I stumbled upon this very enjoyable short video interview with John Cleese on Youtube:
The interview includes an absolute gem of a comment from John:
"If people can't control their own emotions, then they have to start trying to control other people's behaviour."
I very much agree with John's point that a culture of not wishing to upset people becomes a dangerous form of censorship. I talked about free speech in a previous blog post and emphasised how important it is for people to be able to say virtually anything because without that freedom, we are very close to a society with many of the features of 1984.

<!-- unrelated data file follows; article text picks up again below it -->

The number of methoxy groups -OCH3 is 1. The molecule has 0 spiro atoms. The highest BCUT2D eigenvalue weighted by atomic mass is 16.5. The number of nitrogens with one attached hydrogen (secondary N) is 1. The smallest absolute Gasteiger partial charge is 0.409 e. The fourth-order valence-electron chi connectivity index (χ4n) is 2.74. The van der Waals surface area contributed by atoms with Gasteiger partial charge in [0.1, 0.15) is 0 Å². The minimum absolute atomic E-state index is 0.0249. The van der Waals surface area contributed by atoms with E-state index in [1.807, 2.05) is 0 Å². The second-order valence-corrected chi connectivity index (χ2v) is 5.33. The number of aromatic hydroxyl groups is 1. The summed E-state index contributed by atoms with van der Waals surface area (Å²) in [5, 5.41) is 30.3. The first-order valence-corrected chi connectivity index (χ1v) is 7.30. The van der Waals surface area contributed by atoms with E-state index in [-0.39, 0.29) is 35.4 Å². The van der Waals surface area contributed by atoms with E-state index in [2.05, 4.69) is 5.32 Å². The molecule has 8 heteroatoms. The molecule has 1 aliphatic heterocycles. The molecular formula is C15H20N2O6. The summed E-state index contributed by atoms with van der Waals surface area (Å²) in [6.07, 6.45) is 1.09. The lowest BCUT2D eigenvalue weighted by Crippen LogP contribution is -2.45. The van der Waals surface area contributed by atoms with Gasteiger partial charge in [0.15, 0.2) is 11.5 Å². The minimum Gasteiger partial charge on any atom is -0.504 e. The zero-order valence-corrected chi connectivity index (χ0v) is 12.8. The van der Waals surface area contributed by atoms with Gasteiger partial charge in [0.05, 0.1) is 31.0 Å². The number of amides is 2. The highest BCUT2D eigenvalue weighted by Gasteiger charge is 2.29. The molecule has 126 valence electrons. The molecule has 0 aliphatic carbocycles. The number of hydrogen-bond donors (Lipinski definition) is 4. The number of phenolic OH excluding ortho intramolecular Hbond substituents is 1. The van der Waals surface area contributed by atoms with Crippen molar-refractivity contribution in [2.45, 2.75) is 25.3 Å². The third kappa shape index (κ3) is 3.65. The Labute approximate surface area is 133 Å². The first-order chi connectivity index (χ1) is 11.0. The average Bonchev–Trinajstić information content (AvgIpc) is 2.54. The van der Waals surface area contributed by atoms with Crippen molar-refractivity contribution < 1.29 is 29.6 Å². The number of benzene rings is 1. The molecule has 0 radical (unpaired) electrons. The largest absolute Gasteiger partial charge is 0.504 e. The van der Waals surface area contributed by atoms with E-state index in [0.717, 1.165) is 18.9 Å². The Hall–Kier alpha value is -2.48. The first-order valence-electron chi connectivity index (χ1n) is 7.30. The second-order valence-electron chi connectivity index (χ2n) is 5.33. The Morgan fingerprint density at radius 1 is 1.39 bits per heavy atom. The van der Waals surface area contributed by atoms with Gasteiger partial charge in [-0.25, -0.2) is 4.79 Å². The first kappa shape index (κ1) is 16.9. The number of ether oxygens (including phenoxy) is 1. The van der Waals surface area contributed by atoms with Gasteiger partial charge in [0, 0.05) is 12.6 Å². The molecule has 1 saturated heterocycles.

For those readers that think upsetting someone is always bad, here is a scenario: You find out that your best friend's wife is having an affair. If you tell your best friend, he will be very upset but many people would agree that you should tell him regardless because he will eventually, after gaining a greater understanding of what is going on in his life, appreciate what you've done even though it has brought him a period of misery. Upsetting one or more people because you care about them and that you believe they need to know that news can be applied to many other matters, of greater and lesser importance. It might not make you very popular but if you instead put popularity before moral duty, that places you in the realm of sociopathic narcissists and/or cowards. It's the unpopular, difficult but caring actions that help move us forward as a species. Long may they continue.